On the 4th of July, 2007, pagan religious leaders led a rally across from the White House to call for the appointment of a Pagan military chaplain and to request approval of Pagan religious symbols by the Department of Veterans Affairs. Elevating the “religion” of paganism as a legally–endorsed activity by the United States Military, of which the President is Commander in Chief sounds both fair and odd.
Fair: Democratic rights must be applied to all religious expressions. Everyone should be free to worship the god of their choice, as the saying goes. But what should be classified as a religion? The lines between religion and politics cannot be clearly drawn. People are political, social and religious entities—all the time, and all at the same time. Political questions always have a moral/ethical component and morals cannot be separated from religious truth. When well–known politicians die, the so–called “state funeral” always ends up in a cathedral somewhere, and the living politicians show up on the front row. Church/state separation, so vigorously applied during the politician’s life, evaporates before the great religious mystery of death.
Odd: Naming a witch as a military chaplain in a country known as the modern bastion of Christianity is the clear sign of a level nine magnitude earthquake in the body cultural and religious. The mix of religion and politics worked while a common religious ethos reigned. But the situation has changed dramatically. Witchcraft and Christianity affirm opposite values of right and wrong. Wicca advocates the pagan Nature worship of tribal Europe. The founding documents of the United States affirm an inherent theism: “We hold these truths to be self–evident, that all men are endowed by their Creator with certain unalienable Rights…” (United States Declaration of Independence, 1776). By demonstrating on the Fourth of July, Wiccans were sublty claiming their rights to “freedom.” Ironically, they are not seekng freedom from “British tyranny” (since I am a British citizen, it hurts to write this!), but from the claims made by the Creator and enshrined in the Declaration. The apparently innocuous public demonstration expresses a massive ideological conflict, between the Wiccan worship of creation (One–ism), now practiced by more and more Westerners in various forms, and the worship of the Creator (Two–ism), celebrated in the founding documents. The conflict heats up when laws are passed based on one or the other of these contradictory religious notions. Such laws include:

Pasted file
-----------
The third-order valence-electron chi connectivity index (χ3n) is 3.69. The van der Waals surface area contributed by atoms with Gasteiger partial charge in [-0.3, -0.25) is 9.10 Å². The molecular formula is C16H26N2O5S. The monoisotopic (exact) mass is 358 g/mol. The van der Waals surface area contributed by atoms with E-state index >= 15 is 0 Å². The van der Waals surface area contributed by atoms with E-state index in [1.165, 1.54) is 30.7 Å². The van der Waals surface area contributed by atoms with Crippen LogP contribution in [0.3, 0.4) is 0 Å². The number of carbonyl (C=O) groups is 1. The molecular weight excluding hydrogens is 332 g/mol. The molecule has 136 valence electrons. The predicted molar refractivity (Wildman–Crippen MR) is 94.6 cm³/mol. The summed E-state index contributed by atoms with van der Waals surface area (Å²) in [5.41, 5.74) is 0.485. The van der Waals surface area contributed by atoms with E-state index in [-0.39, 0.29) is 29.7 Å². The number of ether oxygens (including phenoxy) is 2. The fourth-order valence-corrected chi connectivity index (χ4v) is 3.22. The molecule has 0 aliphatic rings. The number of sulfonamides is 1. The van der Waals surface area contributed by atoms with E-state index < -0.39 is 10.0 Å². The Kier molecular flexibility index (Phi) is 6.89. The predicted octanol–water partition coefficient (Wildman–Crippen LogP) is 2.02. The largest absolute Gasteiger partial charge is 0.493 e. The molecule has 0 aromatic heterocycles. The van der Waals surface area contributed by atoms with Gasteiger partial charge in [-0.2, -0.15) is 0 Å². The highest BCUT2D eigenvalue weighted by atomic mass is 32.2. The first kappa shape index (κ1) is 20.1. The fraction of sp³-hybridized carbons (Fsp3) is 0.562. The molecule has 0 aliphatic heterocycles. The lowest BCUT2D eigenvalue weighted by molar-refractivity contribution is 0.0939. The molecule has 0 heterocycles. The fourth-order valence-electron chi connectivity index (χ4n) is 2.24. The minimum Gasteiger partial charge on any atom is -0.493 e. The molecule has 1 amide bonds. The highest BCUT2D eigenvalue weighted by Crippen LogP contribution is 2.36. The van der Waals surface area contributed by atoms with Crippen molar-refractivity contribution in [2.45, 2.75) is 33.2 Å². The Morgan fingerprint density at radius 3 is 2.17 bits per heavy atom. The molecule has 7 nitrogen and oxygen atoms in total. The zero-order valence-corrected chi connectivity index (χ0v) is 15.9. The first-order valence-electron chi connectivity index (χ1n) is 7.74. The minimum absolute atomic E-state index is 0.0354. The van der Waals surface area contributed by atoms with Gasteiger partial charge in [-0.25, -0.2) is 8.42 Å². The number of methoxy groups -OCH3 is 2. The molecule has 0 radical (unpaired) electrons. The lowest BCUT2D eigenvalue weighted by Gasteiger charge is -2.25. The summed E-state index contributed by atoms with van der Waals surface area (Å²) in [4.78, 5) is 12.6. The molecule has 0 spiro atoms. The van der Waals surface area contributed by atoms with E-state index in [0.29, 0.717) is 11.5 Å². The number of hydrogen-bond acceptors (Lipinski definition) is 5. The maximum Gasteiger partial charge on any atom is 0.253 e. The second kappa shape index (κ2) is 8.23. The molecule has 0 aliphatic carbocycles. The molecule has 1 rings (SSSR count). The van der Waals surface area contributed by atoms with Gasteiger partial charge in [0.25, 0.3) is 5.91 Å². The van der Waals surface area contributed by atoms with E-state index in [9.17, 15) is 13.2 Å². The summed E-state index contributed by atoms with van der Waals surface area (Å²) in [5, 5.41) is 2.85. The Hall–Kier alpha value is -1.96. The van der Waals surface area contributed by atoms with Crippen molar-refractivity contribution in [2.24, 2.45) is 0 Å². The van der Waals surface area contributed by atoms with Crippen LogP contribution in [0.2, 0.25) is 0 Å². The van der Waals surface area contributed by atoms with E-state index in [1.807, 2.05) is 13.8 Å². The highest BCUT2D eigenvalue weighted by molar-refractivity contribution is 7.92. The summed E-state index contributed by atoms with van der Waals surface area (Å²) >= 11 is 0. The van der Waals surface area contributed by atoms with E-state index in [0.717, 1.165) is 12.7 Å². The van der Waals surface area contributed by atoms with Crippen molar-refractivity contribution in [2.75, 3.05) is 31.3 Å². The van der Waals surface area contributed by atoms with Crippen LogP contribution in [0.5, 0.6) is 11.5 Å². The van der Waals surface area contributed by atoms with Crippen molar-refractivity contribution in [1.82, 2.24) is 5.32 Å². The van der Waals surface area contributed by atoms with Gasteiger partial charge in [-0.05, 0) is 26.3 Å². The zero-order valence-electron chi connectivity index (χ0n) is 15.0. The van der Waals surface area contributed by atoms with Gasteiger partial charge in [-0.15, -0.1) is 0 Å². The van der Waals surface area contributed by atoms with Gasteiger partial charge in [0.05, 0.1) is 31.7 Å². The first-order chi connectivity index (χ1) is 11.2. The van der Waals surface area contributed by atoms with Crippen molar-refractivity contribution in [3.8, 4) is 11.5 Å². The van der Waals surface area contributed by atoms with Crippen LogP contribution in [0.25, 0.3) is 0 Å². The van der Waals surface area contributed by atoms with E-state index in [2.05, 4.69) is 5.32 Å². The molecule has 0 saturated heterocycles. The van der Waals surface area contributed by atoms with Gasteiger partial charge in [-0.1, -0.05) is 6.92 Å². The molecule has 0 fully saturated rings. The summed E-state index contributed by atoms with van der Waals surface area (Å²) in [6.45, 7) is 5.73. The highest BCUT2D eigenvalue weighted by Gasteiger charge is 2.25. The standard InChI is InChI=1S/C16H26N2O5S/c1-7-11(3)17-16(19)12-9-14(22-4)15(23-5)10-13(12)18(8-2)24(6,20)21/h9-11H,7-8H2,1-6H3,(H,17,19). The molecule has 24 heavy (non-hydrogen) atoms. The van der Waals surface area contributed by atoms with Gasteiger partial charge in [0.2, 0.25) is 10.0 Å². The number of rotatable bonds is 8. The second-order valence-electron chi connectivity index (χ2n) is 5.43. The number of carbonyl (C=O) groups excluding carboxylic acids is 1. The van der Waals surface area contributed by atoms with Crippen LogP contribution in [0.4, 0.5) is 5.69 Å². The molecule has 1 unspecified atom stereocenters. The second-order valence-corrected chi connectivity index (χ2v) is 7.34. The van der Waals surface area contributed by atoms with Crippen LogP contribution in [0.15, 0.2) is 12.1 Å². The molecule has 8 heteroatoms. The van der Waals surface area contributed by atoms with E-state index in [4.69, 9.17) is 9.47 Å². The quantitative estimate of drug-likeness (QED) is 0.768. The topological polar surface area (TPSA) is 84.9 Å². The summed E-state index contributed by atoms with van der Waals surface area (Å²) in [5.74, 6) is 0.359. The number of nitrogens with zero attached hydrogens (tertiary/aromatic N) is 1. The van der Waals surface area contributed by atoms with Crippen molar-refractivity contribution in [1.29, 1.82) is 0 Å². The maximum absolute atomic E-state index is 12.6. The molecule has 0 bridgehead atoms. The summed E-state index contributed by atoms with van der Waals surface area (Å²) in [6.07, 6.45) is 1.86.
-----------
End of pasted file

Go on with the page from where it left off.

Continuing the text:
- the holocaust of abortion, which since 1973 has been using our taxes to support the indefensible genocidal slaying of the innocent. Abortion theory flows from a pagan understanding of existence that has eliminated the Creator’s laws about the dignity of human life;
- Lesbian, Gay, Bisexual, and Transgender Pride Month, 2009, signed into the Federal program by the President of the United States. Describing our “pride” in what many believe to be moral perversion goes beyond politics and hastens the passage of other laws that legalize gay marriage and qualify as hate crimes anyone who speaks out against homosexuality. Pagan religion, as the Apostle Paul argues in Romans 1:25–26, is the ultimate inspiration behind homosexuality and its approval in society.
Contemporary legislation must favor one theory or the other in deciding moral issues. This is odd, because, in a sense, it is no longer “fair.” It is right or wrong, whatever a democratic vote might say. In a situation of opposing, all–inclusive religious systems, one wins and the other loses. No “democratic” compromise is possible.
Politics has become exceedingly complicated. For the first time in American history, a religiously pagan conviction about right and wrong has entered the political process. Many Christians share the unspoken belief that America belongs to Christians, as references to the Creator in our founding documents would suggest. However, Christianity is losing the dominant moral and spiritual voice, and Christians will need to know how to be a minority voice in a pagan culture.
Every tongue will one day confess Jesus Christ to be Lord, so take heart in difficult times.